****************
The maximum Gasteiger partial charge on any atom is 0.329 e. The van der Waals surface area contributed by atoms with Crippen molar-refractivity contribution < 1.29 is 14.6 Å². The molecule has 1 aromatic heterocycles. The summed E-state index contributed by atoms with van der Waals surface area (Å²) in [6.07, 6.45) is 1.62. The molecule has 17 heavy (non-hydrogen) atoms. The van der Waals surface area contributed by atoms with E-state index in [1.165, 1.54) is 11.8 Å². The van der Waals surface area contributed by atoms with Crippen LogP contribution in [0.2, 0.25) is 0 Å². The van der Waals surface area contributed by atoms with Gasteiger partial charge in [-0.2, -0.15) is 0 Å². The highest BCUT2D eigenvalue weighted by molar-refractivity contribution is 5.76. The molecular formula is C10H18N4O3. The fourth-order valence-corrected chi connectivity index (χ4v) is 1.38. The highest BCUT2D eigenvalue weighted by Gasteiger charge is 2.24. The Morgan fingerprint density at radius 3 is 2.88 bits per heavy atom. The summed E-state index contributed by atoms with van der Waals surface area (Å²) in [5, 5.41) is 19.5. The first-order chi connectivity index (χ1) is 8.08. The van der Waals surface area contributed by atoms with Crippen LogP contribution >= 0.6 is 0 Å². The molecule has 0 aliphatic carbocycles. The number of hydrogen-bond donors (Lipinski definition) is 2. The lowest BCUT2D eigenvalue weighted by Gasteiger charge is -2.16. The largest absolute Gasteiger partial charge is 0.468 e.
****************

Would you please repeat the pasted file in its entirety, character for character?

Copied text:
The maximum Gasteiger partial charge on any atom is 0.329 e. The van der Waals surface area contributed by atoms with Crippen molar-refractivity contribution < 1.29 is 14.6 Å². The molecule has 1 aromatic heterocycles. The summed E-state index contributed by atoms with van der Waals surface area (Å²) in [6.07, 6.45) is 1.62. The molecule has 17 heavy (non-hydrogen) atoms. The van der Waals surface area contributed by atoms with E-state index in [1.165, 1.54) is 11.8 Å². The van der Waals surface area contributed by atoms with Crippen LogP contribution in [0.2, 0.25) is 0 Å². The van der Waals surface area contributed by atoms with Gasteiger partial charge in [-0.2, -0.15) is 0 Å². The highest BCUT2D eigenvalue weighted by molar-refractivity contribution is 5.76. The molecular formula is C10H18N4O3. The fourth-order valence-corrected chi connectivity index (χ4v) is 1.38. The highest BCUT2D eigenvalue weighted by Gasteiger charge is 2.24. The Morgan fingerprint density at radius 3 is 2.88 bits per heavy atom. The summed E-state index contributed by atoms with van der Waals surface area (Å²) in [5, 5.41) is 19.5. The first-order chi connectivity index (χ1) is 8.08. The van der Waals surface area contributed by atoms with Crippen LogP contribution >= 0.6 is 0 Å². The molecule has 0 aliphatic carbocycles. The number of hydrogen-bond donors (Lipinski definition) is 2. The lowest BCUT2D eigenvalue weighted by Gasteiger charge is -2.16. The largest absolute Gasteiger partial charge is 0.468 e.